Doug Schoen is the co-author, with Scott Rasmussen, of the new book — released Tuesday by HarperCollins – Mad As Hell: How the Tea Party Movement Is Fundamentally Remaking Our Two-Party System. We’ve chatted about last night’s results, the book, and November:
KATHRYN JEAN LOPEZ: Is this phenomenon of people being as mad as hell the explanation for why Mike Castle just went down?
DOUG SCHOEN: There is deep-seated frustration with the political system, with political elites, and the way Washington works. Voters, especially on the Republican side, want smaller government, lower taxes, and less spending. This explains why voters are Mad As Hell and why Christine O’Donnell pulled an upset in Delaware.
LOPEZ: How do you read Tuesday night’s primary results through the prism of your book’s thesis, that the tea-party movement is fundamentally remaking our two-party system?
SCHOEN: The election results demonstrate fundamentally and clearly that the tea-party movement is as powerful as the Republican party — the Grand Old Party — and the now-weakened Democratic party. The results in Delaware, New Hampshire, and New York prove it as clearly as anything could.
LOPEZ: Who is the tea-party movement? Has that been an evolving thing?
SCHOEN: This is a bottom-up, grassroots movement that has been growing steadily since March of 2009 and it stands for core principles regarding fiscal conservatism and a desire to return to constitutional principles and smaller government.
LOPEZ: Is there a different kind of populism at play here than in the past?
SCHOEN: In 1992, Ross Perot provided leadership and people spontaneously responded to a message that was for its time very similar to the tea-party movement’s. But notwithstanding what the press has said, the tea-party movement is an authentic grassroots movement.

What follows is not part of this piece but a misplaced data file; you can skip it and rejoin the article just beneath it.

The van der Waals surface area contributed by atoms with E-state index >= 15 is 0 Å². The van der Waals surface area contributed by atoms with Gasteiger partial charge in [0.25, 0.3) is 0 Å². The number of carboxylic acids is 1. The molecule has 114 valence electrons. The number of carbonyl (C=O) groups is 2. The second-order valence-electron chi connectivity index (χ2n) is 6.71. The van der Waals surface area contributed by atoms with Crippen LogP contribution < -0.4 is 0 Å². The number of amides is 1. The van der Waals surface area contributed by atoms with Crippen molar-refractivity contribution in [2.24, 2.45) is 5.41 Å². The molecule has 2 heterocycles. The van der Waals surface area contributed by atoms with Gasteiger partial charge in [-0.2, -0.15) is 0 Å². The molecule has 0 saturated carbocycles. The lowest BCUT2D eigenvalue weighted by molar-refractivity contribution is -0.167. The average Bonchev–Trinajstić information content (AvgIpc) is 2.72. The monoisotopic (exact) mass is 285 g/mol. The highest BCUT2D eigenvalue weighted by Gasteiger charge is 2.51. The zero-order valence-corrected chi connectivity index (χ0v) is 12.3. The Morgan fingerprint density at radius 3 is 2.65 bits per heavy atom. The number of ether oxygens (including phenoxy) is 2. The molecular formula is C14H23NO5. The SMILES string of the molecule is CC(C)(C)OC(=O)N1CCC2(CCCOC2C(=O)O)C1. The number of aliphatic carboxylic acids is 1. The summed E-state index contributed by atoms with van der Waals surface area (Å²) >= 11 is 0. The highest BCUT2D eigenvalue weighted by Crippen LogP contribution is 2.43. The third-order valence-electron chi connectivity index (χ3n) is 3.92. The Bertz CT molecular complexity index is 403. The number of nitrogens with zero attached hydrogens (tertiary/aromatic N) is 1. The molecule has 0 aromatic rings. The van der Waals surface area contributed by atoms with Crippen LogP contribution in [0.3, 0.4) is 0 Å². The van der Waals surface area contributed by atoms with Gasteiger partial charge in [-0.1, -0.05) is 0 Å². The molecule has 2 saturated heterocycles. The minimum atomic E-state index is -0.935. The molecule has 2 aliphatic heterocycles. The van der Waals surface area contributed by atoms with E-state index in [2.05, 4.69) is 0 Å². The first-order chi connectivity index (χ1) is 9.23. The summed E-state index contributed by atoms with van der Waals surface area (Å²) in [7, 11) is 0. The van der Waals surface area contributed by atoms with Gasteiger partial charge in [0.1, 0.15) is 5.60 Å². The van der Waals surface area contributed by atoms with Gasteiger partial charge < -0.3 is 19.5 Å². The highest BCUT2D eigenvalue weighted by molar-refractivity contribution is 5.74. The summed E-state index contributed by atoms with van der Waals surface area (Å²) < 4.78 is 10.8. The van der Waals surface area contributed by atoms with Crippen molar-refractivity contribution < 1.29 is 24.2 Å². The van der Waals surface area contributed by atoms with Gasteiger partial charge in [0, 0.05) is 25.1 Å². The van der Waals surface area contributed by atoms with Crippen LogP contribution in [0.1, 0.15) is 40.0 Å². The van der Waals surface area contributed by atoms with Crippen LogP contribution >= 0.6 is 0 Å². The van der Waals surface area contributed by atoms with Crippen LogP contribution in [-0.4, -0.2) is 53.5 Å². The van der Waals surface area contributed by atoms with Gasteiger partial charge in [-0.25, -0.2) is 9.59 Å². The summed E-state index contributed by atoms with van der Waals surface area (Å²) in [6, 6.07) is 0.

LOPEZ: How is left-wing populism different than right-wing populism? Can they ever meet?
SCHOEN: Both left- and right-wing populism share distrust of the way the political system works and responds. The Left wants more government involvement, the Right wants less government.
LOPEZ: If you had to bet your reputations on it: What is the likelihood this remaking gives birth to a third party?
SCHOEN: I don’t think the tea-party movement will ever become a third party if they continue to demonstrate the kind of success they had tonight and over the past six months or so.
LOPEZ: Do we effectively have a third party when one looks at the Delaware Republican primary results — among others?
SCHOEN: Well, we do have a third force in American politics. It is not organized, and it has many variants and different forms. But it is as powerful as any third party could possibly be at this point in time.
LOPEZ: How much of these primary wins and losses have been about 2010 proxy wars?
SCHOEN: This is not a proxy war. It is an authentic grassroots movement.
LOPEZ: How does Sarah Palin play into all of this?
SCHOEN: Sarah Palin has proven this year without a doubt she is the frontrunner for the 2012 nomination — regardless of what the pundits and polls show.
LOPEZ: Is the GOP the natural home for the tea-party movement?
SCHOEN: Democrats made a profound mistake pushing away the tea-party movement. Bill Clinton won a substantial share of the 1992 Perot vote in 1996. Hence their home by default is the Republican party.
LOPEZ: Despite his win Tuesday night, is there a Mad as Hell message for Charlie Rangel?
SCHOEN: Charlie Rangel is very lucky he has one of the safest Democratic seats in the country.
LOPEZ: Nancy Pelosi Tuesday said she’s confident Democrats will retain control of the House? How in the heck would that happen?
SCHOEN: Nancy Pelosi has no reason to be optimistic. Ask Robert Gibbs!
LOPEZ: Is everyone mad? Are some people simply sad or worried about the future of the country? Are they reached differently?
SCHOEN: Everyone is mad, angry, frustrated, and nervous, regardless of party.
LOPEZ: You both are prolific. Are you simply political animals in need of outlets? What drives you?
SCHOEN: We tell the truth as we know it. Different perspectives sometimes, but absolutely the same perspective about the importance of the tea-party movement.
LOPEZ: Does tea-party movement change at all how we — well, you — poll and read polls?
SCHOEN: Yes the presumption in polls that incumbents will prevail has been stood on its head.
LOPEZ: Are either of you Mad as Hell?
SCHOEN: Scott believes — and he can certainly speak for himself — that the tea-party movement is driven in substantial measure by the disconnect between political elites and the political mainstream. I agree with that and would add that the absolute dysfunctionality of D.C. adds substantially to the appeal of outsider-based movements like the tea-party movement.